- The Washington Times - Thursday, May 31, 2001

Cruise ship executives, folks over 50 years old and Holocaust victims all get special breaks under the tax bill passed by Congress last week.

Holocaust victims receiving restitution payments after Jan. 1, 2000, will not be taxed on those payments. Anyone over 50 could contribute an extra $1,000 a year to an individual retirement account.

According to federal tax specialists, there are more than a dozen such provisions targeted at specific groups, businesses or industries.

Still, the legislation is about as broad-brush as is possible in a town in which a living can be made just getting your provision mentioned during debate, while fortunes are to be found in actually getting legislation into a bill, lobbyists said.

"Even though there are some provisions aimed at special interests, as tax bills go, it is pretty lean," said Rick Grafmeyer, responsible for the Arthur Anderson consultant tax practice.

"I have been doing this since 1969 and this has the fewest corporate provisions I have ever seen," said Bob Willens, head of Lehman Bros.´ tax and accounting division.

Lobbyists say they held off because of the promise that Congress would soon pass a second, more business-related tax bill. That promise, given Democrats´ upcoming control of the Senate, may have been too optimistic, those lobbyists now say.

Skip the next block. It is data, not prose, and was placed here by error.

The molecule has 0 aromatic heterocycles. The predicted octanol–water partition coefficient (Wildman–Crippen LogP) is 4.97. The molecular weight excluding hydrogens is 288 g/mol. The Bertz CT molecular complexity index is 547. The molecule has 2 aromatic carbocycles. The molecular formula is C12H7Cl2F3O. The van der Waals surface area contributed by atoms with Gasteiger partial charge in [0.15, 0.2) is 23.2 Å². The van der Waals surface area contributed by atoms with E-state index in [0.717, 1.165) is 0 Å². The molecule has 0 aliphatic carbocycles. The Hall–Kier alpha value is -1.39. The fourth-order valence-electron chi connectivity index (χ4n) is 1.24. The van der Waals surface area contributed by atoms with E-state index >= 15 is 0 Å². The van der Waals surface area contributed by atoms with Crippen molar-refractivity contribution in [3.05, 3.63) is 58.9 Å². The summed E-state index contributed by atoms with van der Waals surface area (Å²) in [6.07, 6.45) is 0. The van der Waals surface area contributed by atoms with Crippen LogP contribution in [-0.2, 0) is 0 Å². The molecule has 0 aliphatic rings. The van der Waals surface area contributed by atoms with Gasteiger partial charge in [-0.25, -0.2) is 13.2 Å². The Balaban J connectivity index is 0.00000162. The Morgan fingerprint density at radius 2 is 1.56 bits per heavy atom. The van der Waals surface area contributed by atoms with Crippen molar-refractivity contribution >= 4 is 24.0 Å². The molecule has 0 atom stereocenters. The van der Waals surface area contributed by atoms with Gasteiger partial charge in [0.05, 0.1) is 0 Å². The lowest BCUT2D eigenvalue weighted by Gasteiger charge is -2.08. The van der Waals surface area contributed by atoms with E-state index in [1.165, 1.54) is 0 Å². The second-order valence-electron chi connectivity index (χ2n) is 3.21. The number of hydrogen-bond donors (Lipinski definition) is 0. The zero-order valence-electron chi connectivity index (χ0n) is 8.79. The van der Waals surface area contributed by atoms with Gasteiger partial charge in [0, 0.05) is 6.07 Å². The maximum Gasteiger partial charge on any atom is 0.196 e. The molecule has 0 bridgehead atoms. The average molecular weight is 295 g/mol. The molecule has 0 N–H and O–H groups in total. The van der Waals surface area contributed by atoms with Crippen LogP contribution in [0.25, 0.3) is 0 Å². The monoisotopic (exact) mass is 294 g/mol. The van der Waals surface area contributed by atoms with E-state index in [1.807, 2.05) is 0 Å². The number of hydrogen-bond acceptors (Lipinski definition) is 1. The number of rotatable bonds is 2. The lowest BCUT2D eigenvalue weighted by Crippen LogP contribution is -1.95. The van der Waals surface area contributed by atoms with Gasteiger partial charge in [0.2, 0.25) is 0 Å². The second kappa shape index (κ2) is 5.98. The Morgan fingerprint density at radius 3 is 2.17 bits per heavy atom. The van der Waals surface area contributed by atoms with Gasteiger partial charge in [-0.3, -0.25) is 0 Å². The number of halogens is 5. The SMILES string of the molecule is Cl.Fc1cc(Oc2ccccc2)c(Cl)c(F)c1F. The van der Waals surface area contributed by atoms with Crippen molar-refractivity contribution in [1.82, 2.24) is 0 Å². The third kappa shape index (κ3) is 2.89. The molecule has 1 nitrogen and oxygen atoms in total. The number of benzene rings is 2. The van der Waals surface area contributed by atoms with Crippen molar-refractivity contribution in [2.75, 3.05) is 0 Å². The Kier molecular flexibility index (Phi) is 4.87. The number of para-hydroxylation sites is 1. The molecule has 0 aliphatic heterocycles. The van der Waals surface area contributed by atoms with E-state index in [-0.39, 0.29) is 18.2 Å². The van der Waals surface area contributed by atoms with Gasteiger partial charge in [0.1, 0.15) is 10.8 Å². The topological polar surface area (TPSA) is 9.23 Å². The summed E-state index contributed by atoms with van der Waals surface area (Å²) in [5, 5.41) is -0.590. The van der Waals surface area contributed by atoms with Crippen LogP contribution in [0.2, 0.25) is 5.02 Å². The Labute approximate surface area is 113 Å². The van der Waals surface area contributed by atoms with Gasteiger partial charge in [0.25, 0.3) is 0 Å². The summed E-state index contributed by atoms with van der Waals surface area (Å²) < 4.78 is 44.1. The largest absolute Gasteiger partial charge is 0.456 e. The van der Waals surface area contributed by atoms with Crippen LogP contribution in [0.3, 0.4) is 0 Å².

Despite these caveats, lobbyists and congressional aides combing the bill have found about a dozen provisions.

For example, at the request of Sen. Frank H. Murkowski, Alaska Republican, the legislation allows cruise-ship companies to ignore rules requiring them to provide a minimum of pension benefits to certain low-paid employees. The new rule allows companies to disregard nonresident alien employees on a "foreign vessel engaged in transportation between the United States and a foreign country" when calculating whether they meet the so-called nondiscrimination rules.

Carnival Corp. which offers cruises along the Canadian coast into Alaska and owns Holland America Line, which also offers dozens of Alaska-based cruises backed the measure. On-board employees come from 90 different countries, explained spokeswoman Jennifer De La Cruz.

The Miami-based cruise line company argues that the change gives it the flexibility to provide its on-shore work force with pension benefits.

Similarly, Sen. George F. Allen, Virginia Republican, worked a provision into the bill that would allow people to make tax-exempt withdrawals from education savings accounts for computer-related expenses, including Internet-access charges. Mr. Allen said the break — dubbed the AOL provision by lobbyists, after Virginia-based Internet provider America Online — will benefit all computer-related companies.

But he concedes that it will be particularly important for the "Digital Dominion."

One of the bigger breaks for businesses was not intended as a favor but as a bookkeeping maneuver.

Under the bill, companies have been told to delay $33 billion in estimated tax payments from Sept. 17 until Oct. 1. That would result in those payments becoming money for fiscal 2002 — allowing Congress to avoid dipping into the Social Security and Medicare surpluses in 2002.

The two-week delay "doesn´t sound like much, but you figure you can earn on corporate cash about 6 percent to 7 percent annual" interest, said Mr. Willens. For a 14-day period, that annual rate would be worth about one-quarter percent, or about $80 million for businesses.

It may seem paltry in comparison with the $40 billion in tax cuts slated for individual taxpayers in 2001, but it´s still a tidy profit for no work, said Mr. Willens and other tax specialists.

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